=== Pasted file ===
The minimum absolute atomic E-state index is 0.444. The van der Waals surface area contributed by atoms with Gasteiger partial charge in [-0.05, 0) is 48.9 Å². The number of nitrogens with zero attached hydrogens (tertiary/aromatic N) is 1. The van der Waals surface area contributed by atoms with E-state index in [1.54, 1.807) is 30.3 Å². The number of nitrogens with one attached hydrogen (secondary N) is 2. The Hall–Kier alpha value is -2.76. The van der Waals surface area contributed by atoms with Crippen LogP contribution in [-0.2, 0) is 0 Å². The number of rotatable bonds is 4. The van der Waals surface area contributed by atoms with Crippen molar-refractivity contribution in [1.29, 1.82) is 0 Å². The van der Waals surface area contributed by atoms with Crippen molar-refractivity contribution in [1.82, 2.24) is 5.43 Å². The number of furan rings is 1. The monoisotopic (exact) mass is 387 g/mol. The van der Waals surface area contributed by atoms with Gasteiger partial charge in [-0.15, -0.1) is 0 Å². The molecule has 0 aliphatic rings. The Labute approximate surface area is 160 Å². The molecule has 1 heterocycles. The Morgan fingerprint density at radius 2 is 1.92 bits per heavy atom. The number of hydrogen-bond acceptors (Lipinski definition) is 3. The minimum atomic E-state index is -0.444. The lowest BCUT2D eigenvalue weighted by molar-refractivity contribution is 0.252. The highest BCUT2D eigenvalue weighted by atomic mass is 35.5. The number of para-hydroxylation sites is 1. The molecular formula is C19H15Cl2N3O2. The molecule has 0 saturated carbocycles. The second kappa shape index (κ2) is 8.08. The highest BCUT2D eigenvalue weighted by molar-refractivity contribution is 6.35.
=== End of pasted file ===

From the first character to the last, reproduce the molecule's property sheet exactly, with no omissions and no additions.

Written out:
The minimum absolute atomic E-state index is 0.444. The van der Waals surface area contributed by atoms with Gasteiger partial charge in [-0.05, 0) is 48.9 Å². The number of nitrogens with zero attached hydrogens (tertiary/aromatic N) is 1. The van der Waals surface area contributed by atoms with E-state index in [1.54, 1.807) is 30.3 Å². The number of nitrogens with one attached hydrogen (secondary N) is 2. The Hall–Kier alpha value is -2.76. The van der Waals surface area contributed by atoms with Crippen LogP contribution in [-0.2, 0) is 0 Å². The number of rotatable bonds is 4. The van der Waals surface area contributed by atoms with Crippen molar-refractivity contribution in [1.29, 1.82) is 0 Å². The van der Waals surface area contributed by atoms with Crippen molar-refractivity contribution in [1.82, 2.24) is 5.43 Å². The number of furan rings is 1. The monoisotopic (exact) mass is 387 g/mol. The van der Waals surface area contributed by atoms with Gasteiger partial charge in [-0.15, -0.1) is 0 Å². The molecule has 0 aliphatic rings. The Labute approximate surface area is 160 Å². The molecule has 1 heterocycles. The Morgan fingerprint density at radius 2 is 1.92 bits per heavy atom. The number of hydrogen-bond acceptors (Lipinski definition) is 3. The minimum atomic E-state index is -0.444. The lowest BCUT2D eigenvalue weighted by molar-refractivity contribution is 0.252. The highest BCUT2D eigenvalue weighted by atomic mass is 35.5. The number of para-hydroxylation sites is 1. The molecular formula is C19H15Cl2N3O2. The molecule has 0 saturated carbocycles. The second kappa shape index (κ2) is 8.08. The highest BCUT2D eigenvalue weighted by molar-refractivity contribution is 6.35.